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Awards Entries 2016

Looking at award winners can get more interesting over time – the work can increase in social and cultural significance within an historical context, it can tell us about changing media and changing times. So, ICAD prints an awards book and keeps an online archive of winning work and we dutifully dip into those from time to time, sometimes marvelling at the timelessness of a piece and sometimes grinning at how much it was of its time.

The entries themselves, and the categories in which they fall, are given far less airtime and yet they too can offer a glimpse of the status quo, both within the industry and larger society. ICAD first came into existence three years before there were regular television broadcasts coming from Donnybrook and the awards have witnessed all sorts of changes in that time – remember when ‘new media’ became old? In the last decade alone, the ICAD awards have seen ‘direct response’, ‘black and white consumer’ and the aforementioned ‘new media’ go from stalwart categories to defunct, and all the while the way in which the industry works and the media in which it operates have changed almost beyond recognition.

Where the weight of entries lie too, is interesting. Unsurprisingly, as work moved through the line, advertising print entries dropped significantly, TV and radio levels have fluctuated and the number of online, experiential and integrated campaigns has steadily increased. In fact, in the recent past we were able to refer to all entries under the banner of Print, TV, Radio, Design, Digital and Craft and now there are twelve categories that won’t fit under any of those headings.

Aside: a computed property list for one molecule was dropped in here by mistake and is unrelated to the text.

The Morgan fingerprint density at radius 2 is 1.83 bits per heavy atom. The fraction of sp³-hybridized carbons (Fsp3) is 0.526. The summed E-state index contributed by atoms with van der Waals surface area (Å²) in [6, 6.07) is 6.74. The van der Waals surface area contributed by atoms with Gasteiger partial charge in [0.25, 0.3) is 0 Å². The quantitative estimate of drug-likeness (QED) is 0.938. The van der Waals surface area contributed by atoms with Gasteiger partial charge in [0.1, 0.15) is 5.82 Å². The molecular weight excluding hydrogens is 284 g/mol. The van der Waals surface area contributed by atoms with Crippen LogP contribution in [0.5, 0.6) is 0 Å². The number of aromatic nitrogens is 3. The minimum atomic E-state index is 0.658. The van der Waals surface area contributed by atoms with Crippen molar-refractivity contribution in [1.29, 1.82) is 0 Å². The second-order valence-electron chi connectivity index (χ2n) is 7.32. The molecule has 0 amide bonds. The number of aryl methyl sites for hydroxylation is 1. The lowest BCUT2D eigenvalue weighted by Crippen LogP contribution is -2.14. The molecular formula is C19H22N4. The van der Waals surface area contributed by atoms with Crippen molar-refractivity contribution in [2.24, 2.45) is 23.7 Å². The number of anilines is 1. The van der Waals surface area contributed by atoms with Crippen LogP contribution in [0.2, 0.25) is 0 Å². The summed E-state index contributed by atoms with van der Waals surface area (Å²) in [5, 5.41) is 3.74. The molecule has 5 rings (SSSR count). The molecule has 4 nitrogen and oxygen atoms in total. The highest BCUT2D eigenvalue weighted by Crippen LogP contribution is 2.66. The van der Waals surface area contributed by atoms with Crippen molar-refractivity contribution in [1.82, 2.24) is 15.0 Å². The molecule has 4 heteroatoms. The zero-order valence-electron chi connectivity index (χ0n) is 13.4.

This year, overall entry levels to the ICAD awards are strong. With over 700 entries, numbers are back at pre-recession levels. The categories are very different though. New categories introduced in 2016 in response to a changed media landscape have been very well received and yet, none of them get into our top ten most subscribed categories. They are:

  1. TV Commercial (up to 30 seconds) – 26 entries
  2. Website Design Single – 25 entries
  3. Logo Single – 24 entries
  4. Radio Commercial (up to 30 seconds) – 24 entries
  5. Radio Commercial (over 30 seconds) – 22 entries
  6. Web film (over 60 seconds) – 20 entries
  7. Press Consumer – 20 entries
  8. TV Commercial (over 30 seconds) – 20 entries
  9. Direction Single – 19 entries
  10. Rebranding Schemes – 17 entries

The surprises here are the design categories. Design numbers have more than doubled since 2014 so it makes sense that three of the top ten categories are design ones but to have twenty five websites entered is pretty remarkable, it has traditionally been an undersubscribed category in ICAD – I don’t remember there ever being ten websites entered in any given year and my ICAD memory goes back thirteen years at this point. If we take the increase in websites in the context of the other big categories though, it attests to something we’ve all been slowly realising might just be true – this recession might really be over. There is no doubt that businesses are investing in themselves again – they’re putting money back into TV, they’re taking care of their websites and they’re branding. Across the ‘logo’, ‘rebranding’ and ‘new branding’ categories, there are 57 entries. Bearing in mind that between 2009 and 2014, the entire number of design entries rested somewhere between an average of 70-80, that is a lot of branding. The 2016 ICAD entries represent a lot of businesses taking control again.

So, now we’re looking forward to the exciting bit – the judging, when the work itself gets assessed for its concept, execution and context. How will the traditional categories fare in comparison to newly introduced sections like ‘Creative for Change’ and ‘Innovation’? How will the standard hold up? It’s going to make for an exciting awards night on June 2nd and I, for one, can’t wait to see the work that will go on record as the best Irish advertising and design in 2016. (Elaine McDevitt)